Newly certified personal trainers may wonder how and where to get started. With a bevy of options including gyms, private studios, health clubs and private training, you have much to consider when applying for jobs.
After receiving my ACE certification, I applied for a job at my gym and I was hired almost immediately. The upside was that because I’d been a member there for a few years, I knew a lot of the staff, trainers and instructors. That alone made starting there much less intimidating (and I was grateful because this was a significant career change).
Starting your new career as a certified personal trainer in a gym environment is an excellent way to get your feet wet. Supervisors and trainers can mentor you about designing programs, interacting with clients and problem solving. If you run into issues with a client, you have access to support and ideas. You also have the advantage of observing other trainers and group fitness instructors. It’s helpful to see how different fitness professionals teach classes, maintain files and connect with clients and members.
You also have the option of trading sessions with other trainers or other gym employees who offer related services. You will be required to complete CPT continuing education and your facility may offer continuing education for CPTs in the form of training or conferences that count for your requirements.
My personal experience working at a gym taught me the ins and outs of personal training. I shadowed other trainers to see how they worked with their clients, kept records and created programming. I used that knowledge to develop my own system and I continually revised it to meet changing needs. I regularly traded sessions with other trainers because A) it was a nice treat to let someone tell me what to do and B) I learned new techniques in terms of exercise and communicating with clients. Good trainers are always on the lookout for new ideas and ways to inspire clients. Training with other trainers and attending group fitness classes are excellent ways to freshen up one’s exercise repertoire. I had a supervisor who encouraged gym employees to trade services with in-house spa employees and it turned out to be a fantastic method for cross-promotion. I traded with an aesthetician and when my clients asked me about our spa services, I was able to tell them first hand.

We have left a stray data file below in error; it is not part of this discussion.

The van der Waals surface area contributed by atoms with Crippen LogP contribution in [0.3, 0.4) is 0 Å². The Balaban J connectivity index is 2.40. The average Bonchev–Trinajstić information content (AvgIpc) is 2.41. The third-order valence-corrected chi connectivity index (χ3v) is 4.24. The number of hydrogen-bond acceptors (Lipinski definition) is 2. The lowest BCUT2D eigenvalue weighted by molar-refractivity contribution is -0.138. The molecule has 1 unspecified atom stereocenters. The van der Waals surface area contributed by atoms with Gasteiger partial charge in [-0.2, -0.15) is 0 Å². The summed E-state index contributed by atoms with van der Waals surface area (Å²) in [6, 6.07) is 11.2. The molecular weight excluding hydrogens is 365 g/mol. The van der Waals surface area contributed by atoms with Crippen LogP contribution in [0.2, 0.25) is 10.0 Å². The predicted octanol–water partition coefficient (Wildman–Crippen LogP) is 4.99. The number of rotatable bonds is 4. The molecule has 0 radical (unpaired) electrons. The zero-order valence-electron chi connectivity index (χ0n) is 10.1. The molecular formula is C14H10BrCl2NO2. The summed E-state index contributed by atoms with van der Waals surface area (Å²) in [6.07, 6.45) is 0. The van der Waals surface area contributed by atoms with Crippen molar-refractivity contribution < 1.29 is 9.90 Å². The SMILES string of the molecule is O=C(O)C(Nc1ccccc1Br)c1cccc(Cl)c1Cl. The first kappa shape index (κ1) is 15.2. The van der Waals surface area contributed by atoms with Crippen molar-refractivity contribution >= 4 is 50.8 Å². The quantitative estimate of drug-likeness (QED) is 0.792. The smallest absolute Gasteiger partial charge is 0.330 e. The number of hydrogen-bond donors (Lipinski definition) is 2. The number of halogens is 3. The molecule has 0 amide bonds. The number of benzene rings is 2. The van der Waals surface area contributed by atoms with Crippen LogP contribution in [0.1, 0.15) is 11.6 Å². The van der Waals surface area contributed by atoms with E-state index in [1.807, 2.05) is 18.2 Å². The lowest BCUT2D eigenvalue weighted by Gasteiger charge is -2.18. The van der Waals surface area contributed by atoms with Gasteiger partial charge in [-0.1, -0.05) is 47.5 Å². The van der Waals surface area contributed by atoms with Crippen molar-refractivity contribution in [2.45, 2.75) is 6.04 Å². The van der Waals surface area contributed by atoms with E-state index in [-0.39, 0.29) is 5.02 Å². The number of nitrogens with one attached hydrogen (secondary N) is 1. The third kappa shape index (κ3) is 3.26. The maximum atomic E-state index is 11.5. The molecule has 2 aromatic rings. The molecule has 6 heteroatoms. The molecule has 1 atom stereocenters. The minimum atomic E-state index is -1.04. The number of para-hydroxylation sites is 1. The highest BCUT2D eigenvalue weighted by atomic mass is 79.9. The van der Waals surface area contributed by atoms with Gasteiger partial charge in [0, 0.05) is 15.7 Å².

Support is critical for new trainers. Whether this is your first foray into the working world or if this is a career change for you, it’s essential to have the ear of others in your business. Personal training in a gym offers the opportunity to meet other trainers and fitness professionals. Collaborating with others may save you time and energy in terms of client relationships, paperwork, etc.
Even if you work at a gym, always be open to private training. In most cases, it pays significantly better and there is little overhead. However, you must legally protect yourself with appropriate paperwork and insurance. Most certifications offer liability insurance at a discounted rate. Your insurance provider or certifying agent will likely have boilerplate consent and liability forms. Review these documents with a qualified lawyer to make sure they meet your needs.